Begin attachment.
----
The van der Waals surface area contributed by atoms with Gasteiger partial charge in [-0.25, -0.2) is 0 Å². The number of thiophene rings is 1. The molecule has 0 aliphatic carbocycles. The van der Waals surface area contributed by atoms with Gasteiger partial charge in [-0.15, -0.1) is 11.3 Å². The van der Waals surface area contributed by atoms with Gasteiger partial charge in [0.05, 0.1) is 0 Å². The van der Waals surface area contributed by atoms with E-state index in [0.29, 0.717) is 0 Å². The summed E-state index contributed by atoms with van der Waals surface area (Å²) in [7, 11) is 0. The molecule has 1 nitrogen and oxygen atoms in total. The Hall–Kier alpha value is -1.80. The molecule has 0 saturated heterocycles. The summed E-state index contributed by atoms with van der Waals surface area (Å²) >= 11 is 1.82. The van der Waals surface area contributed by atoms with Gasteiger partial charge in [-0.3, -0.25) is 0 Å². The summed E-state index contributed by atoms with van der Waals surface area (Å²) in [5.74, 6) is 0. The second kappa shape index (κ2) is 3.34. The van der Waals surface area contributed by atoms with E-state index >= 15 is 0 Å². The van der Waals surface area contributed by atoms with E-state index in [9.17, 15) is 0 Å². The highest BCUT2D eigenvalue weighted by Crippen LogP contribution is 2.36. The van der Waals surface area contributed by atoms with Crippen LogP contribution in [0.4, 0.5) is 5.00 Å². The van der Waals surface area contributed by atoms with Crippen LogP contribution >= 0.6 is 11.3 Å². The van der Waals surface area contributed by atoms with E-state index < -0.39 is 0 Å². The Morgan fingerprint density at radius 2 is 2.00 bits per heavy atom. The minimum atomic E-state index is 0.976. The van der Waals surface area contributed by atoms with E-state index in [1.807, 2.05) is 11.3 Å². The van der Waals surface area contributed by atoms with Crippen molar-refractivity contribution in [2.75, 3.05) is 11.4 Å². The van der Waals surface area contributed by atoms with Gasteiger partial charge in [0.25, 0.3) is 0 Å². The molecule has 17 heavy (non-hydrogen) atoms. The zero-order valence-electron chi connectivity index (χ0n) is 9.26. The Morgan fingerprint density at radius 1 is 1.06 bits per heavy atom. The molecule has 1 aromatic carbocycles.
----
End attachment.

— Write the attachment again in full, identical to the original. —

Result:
The van der Waals surface area contributed by atoms with Gasteiger partial charge in [-0.25, -0.2) is 0 Å². The number of thiophene rings is 1. The molecule has 0 aliphatic carbocycles. The van der Waals surface area contributed by atoms with Gasteiger partial charge in [-0.15, -0.1) is 11.3 Å². The van der Waals surface area contributed by atoms with Gasteiger partial charge in [0.05, 0.1) is 0 Å². The van der Waals surface area contributed by atoms with E-state index in [0.29, 0.717) is 0 Å². The summed E-state index contributed by atoms with van der Waals surface area (Å²) in [7, 11) is 0. The molecule has 1 nitrogen and oxygen atoms in total. The Hall–Kier alpha value is -1.80. The molecule has 0 saturated heterocycles. The summed E-state index contributed by atoms with van der Waals surface area (Å²) >= 11 is 1.82. The van der Waals surface area contributed by atoms with Gasteiger partial charge in [-0.3, -0.25) is 0 Å². The summed E-state index contributed by atoms with van der Waals surface area (Å²) in [5.74, 6) is 0. The second kappa shape index (κ2) is 3.34. The van der Waals surface area contributed by atoms with E-state index >= 15 is 0 Å². The van der Waals surface area contributed by atoms with E-state index in [9.17, 15) is 0 Å². The highest BCUT2D eigenvalue weighted by Crippen LogP contribution is 2.36. The van der Waals surface area contributed by atoms with Crippen LogP contribution in [0.4, 0.5) is 5.00 Å². The van der Waals surface area contributed by atoms with Crippen LogP contribution >= 0.6 is 11.3 Å². The van der Waals surface area contributed by atoms with E-state index < -0.39 is 0 Å². The Morgan fingerprint density at radius 2 is 2.00 bits per heavy atom. The minimum atomic E-state index is 0.976. The van der Waals surface area contributed by atoms with E-state index in [1.807, 2.05) is 11.3 Å². The van der Waals surface area contributed by atoms with Crippen molar-refractivity contribution in [2.75, 3.05) is 11.4 Å². The van der Waals surface area contributed by atoms with Gasteiger partial charge in [0.25, 0.3) is 0 Å². The molecule has 17 heavy (non-hydrogen) atoms. The zero-order valence-electron chi connectivity index (χ0n) is 9.26. The Morgan fingerprint density at radius 1 is 1.06 bits per heavy atom. The molecule has 1 aromatic carbocycles.